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Bang the Drum Slowly/Three Women Talking 

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BANG THE DRUM SLOWLY

Next Theatre Company

THREE WOMEN TALKING

Northlight Theatre

Life is good for Henry "Author" Wiggen, the star pitcher for the New York Mammoths: he's written a book, his devoted wife is pregnant with their first child, he sells insurance in the off-season, and the money keeps rolling in. Yep, Wiggen has all the right stuff--and what he doesn't have he can easily bluff, with a ready line of affable blarney.

What suddenly changes this golden boy's universe is the news that Bruce Pearson, a slow-footed young catcher, is dying of Hodgkin's disease (now curable but invariably fatal in the mid-50s, when Mark Harris's novel Bang the Drum Slowly is set). With a new sense of purpose even Wiggen himself doesn't fully understand, he sets out to make the sad sack Pearson's last days his best--demanding that Pearson be retained on the roster as a condition of his own contract and foiling the local madam's plot to marry the naive catcher for his insurance benefits. Though Pearson's condition is ostensibly a secret, the other players pick up on Wiggen's attentions to the third-stringer, and under their fraternal care Pearson flowers on the eve of his death into the man he could have been, and his companions into better men as well.

Harris's book, whose title is taken from the traditional American ballad "The Cowboy's Lament," also known as "The Streets of Laredo," falls into what is called the "tough-tender" school of fiction. Eric Simonson's adaptation for the stage consciously celebrates masculine camaraderie--a commodity much maligned nowadays--and subtly bypasses the superficial details of the setting to reveal the compassion and sensitivity often lying just beneath the surface of the crudest knuckle dragger. The baseball milieu is incidental. This group could be an army platoon, a construction crew--even a women's athletic team, for that matter--and the story would be substantially the same.

The Next Theatre production, which Simonson also directed, features as fine a lineup as anyone could want--from Anthony Diaz-Perez as the Mexican third baseman who requires a full-time translator (played with deadpan patience by Michael Ortiz) to Andrew Hawkes as a Zen-practicing power hitter to Tracy Letts as an embittered veteran catcher. The always-competent Jeff Still delivers a fine "old sergeant" turn as Coach "Dutch" Schnell (Jeff Citation material here), and Daryl Schultz lends dignity to Pearson's sodbuster father, a character who could easily have become droll. The female characters don't have much to do, but Kymberly Harris as the saintly Mrs. Wiggen and Holly Wantuch as the Machiavellian madam carry out their duties skillfully. The success of this production rests, however, on the performances of Paul Sandberg as the humble Pearson and David New as the heroic Wiggen, who keep their characters big as life but never too big to be believable.

"He was not a bad fellow," Wiggen says of Pearson. "No worse than most--maybe better than some." Most of us look for our salvation to someone who will care for us, but Bang the Drum Slowly reminds us that salvation also lies in caring for others.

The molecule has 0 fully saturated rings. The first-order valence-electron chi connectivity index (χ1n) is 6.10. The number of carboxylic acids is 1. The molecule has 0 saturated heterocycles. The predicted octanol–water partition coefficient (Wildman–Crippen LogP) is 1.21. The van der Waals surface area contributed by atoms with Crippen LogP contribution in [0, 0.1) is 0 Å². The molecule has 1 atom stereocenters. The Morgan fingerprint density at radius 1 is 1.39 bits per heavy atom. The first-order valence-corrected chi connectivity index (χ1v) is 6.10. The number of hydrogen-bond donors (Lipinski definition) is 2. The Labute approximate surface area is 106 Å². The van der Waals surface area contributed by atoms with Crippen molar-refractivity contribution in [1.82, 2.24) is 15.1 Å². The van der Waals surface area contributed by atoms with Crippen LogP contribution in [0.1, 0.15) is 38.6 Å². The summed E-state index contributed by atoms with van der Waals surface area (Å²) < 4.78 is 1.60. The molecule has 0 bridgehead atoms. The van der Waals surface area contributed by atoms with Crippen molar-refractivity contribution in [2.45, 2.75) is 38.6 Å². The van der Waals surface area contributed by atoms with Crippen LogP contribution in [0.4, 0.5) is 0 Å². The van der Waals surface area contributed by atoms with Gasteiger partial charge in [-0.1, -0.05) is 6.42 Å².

A recent survey, reported in the Sun-Times, indicates that food has replaced sex as our chief pleasurable indulgence. The characters in Arnold Wesker's Three Women Talking seem to substantiate the survey: they rhapsodize about their potluck dinner, describing in meticulous detail how they "met" this dish or that wine. Mostly, though, they talk about what men have always suspected they talk about--Mischa Lowenthal bitches about the husband she left, Minerva Thompson about the husband who's left her, and Claire Hope about her politician paramour, who insists on keeping their relationship under wraps. The women also share girlish confidences--their middle names, their secret fantasies (of course the hyperintellectual Mischa dreams of being a striptease dancer). The evening's professed agenda is for Minerva and Mischa to counsel and console the younger and less sophisticated Claire, but both patronize her repeatedly. And often their behavior repeats that of their absent men, though the women deplore and ridicule "male" beliefs and tactics.

At one point, for example, Claire launches into a tirade about how her inamorato used to mock her by declaring she wasn't making any sense--but her complaint is triggered by Minerva's telling her precisely the same thing. At another point Minerva recounts how disappointed she was on her wedding night, at first sight of her husband's penis--"Was this what I had waited for?"--after which the women jeer at men for being so size-conscious. When Claire reveals that she's gone beyond passive kvetching to take action against her caddish lover, however, the other women turn on her in horror, accusing her of betraying him.

Director Russell Vandenbroucke's decision to have a single actor play all of the male characters--variously represented as crybabies, fussbudgets, and windbags--may have been based on budgetary restrictions, but it also rather snidely reinforces Minerva's assertion that "men are all alike." David Downs acquits himself with patience and determination, as do Carmen Roman as Mischa, Mary Ann Thebus as Minerva, and Margo Buchanan as Claire (her recounting of a dirty American jock joke is the best part of the entire evening). All of them are far too good for the drivel Wesker has supplied.

Michael Merritt's set is cushy, sensual, and luxurious, but all the trappings of wealth, urbanity, and profundity cannot make this misandry into Lawrentian dialogue. The publicity for Three Women Talking calls it a "joyous celebration of the strength and resilience of the female spirit." Too bad Wesker celebrates that spirit only at the expense of others.

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